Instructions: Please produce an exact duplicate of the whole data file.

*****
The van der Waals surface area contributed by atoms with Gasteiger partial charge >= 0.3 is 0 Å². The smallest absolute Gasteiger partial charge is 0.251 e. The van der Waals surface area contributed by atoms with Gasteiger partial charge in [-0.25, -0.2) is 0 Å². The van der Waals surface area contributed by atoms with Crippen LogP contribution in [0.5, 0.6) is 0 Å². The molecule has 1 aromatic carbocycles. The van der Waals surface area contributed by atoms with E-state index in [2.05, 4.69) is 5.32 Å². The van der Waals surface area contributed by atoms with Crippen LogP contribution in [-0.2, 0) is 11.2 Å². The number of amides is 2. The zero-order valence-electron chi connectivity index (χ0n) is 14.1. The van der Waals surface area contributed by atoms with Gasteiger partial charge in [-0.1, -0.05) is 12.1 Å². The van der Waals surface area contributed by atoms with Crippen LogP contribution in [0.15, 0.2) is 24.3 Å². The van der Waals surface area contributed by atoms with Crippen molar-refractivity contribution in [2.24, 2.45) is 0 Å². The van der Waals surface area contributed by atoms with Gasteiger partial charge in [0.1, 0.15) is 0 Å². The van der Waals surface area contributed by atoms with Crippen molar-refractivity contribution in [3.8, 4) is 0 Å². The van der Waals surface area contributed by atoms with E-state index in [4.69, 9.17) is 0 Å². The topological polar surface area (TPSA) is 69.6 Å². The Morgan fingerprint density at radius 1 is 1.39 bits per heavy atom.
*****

The van der Waals surface area contributed by atoms with Gasteiger partial charge >= 0.3 is 0 Å². The smallest absolute Gasteiger partial charge is 0.251 e. The van der Waals surface area contributed by atoms with Gasteiger partial charge in [-0.25, -0.2) is 0 Å². The van der Waals surface area contributed by atoms with Crippen LogP contribution in [0.5, 0.6) is 0 Å². The molecule has 1 aromatic carbocycles. The van der Waals surface area contributed by atoms with E-state index in [2.05, 4.69) is 5.32 Å². The van der Waals surface area contributed by atoms with Crippen LogP contribution in [-0.2, 0) is 11.2 Å². The number of amides is 2. The zero-order valence-electron chi connectivity index (χ0n) is 14.1. The van der Waals surface area contributed by atoms with Gasteiger partial charge in [-0.1, -0.05) is 12.1 Å². The van der Waals surface area contributed by atoms with Crippen LogP contribution in [0.15, 0.2) is 24.3 Å². The van der Waals surface area contributed by atoms with Crippen molar-refractivity contribution in [2.24, 2.45) is 0 Å². The van der Waals surface area contributed by atoms with Gasteiger partial charge in [0.1, 0.15) is 0 Å². The van der Waals surface area contributed by atoms with Crippen molar-refractivity contribution in [3.8, 4) is 0 Å². The van der Waals surface area contributed by atoms with E-state index in [4.69, 9.17) is 0 Å². The topological polar surface area (TPSA) is 69.6 Å². The Morgan fingerprint density at radius 1 is 1.39 bits per heavy atom.